This has two effects on the routes where the extras are used:
One effect is that the headway (time between buses) for the block of extras is generally not the same as for the regular service. This can cause erratic headways and uneven loading. For example, if an 8 minute “A” service and a 10 minute “B” service are mixed on the same route, the pattern of departure times (minutes after the hour) could look like this. Sometimes the “B” service nicely splits the headway of the “A” service, but at others the two leave close together or at the same time.
This sort of thing is unavoidable when headways on any mixed service are not the same. However, the TTC has a six-minute window (from 1 minute early to 5 minutes late) for a bus to be considered on time. When the scheduled headways are in single digits, bunched service is inevitable even if the schedule does not have built in gaps and bunching. However, if the scheduled headways are wider, but uneven, this builds uneven service into a route’s operation.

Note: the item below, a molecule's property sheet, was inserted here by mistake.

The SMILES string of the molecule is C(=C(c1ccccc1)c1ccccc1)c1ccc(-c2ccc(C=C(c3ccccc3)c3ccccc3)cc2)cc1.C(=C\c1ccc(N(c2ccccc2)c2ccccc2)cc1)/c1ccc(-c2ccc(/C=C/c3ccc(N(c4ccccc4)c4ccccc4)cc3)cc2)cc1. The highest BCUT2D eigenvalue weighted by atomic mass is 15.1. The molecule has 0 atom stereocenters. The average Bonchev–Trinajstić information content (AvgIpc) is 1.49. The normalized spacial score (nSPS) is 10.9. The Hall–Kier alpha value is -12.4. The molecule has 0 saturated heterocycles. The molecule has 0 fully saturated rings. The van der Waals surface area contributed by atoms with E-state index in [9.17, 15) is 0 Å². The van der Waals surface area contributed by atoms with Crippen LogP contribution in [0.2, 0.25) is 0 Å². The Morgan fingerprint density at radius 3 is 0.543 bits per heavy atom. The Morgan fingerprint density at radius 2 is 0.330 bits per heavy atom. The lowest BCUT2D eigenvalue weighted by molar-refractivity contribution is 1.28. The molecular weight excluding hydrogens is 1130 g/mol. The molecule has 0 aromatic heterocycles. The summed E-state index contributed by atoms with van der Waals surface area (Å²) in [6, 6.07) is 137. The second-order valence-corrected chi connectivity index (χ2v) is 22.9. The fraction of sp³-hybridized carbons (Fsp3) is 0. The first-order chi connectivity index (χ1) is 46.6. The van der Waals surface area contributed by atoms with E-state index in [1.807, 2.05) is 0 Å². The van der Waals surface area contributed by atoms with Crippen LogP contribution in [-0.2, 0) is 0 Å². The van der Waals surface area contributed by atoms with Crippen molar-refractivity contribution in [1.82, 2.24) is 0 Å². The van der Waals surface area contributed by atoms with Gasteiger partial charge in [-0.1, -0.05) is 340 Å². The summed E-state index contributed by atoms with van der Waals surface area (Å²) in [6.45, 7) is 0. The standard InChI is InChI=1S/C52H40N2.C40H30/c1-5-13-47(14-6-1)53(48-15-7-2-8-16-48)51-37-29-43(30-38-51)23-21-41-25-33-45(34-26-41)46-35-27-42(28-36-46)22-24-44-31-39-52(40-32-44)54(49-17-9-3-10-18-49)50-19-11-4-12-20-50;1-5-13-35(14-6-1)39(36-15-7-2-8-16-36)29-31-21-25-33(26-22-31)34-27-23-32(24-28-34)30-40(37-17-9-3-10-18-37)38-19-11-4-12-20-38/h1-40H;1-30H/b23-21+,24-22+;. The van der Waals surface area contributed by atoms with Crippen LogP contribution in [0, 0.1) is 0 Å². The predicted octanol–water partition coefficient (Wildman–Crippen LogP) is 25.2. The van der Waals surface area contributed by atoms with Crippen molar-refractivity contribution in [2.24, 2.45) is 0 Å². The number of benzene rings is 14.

The other effect is that there is a two-hour period between each set of “trippers” on the affected routes where headways are much wider than at other times, and this can be compounded by uneven headways for the vehicles that do remain over the bridge period.
The cancelled runs cause scheduled gaps where one or more buses are missing, but the times of adjacent runs have not been adjusted to compensate. It is not clear how much effort the TTC is putting into fixing this problem, and the generally uneven level of service can make it hard to distinguish this from other problems with headway reliability.
The situations are unique to each affected route, and I will go into the details in the route-by-route review.
A Note About Data Sources
All schedules for the TTC are available in GTFS (General Transit Feed Specification). The current version is on the City of Toronto Open Data site, but archived version for the TTC and many other transit systems are available on the transitfeeds site. These data contain the same information that is published on the TTC’s timetable pages, but in a format that lends itself to analysis and presentation.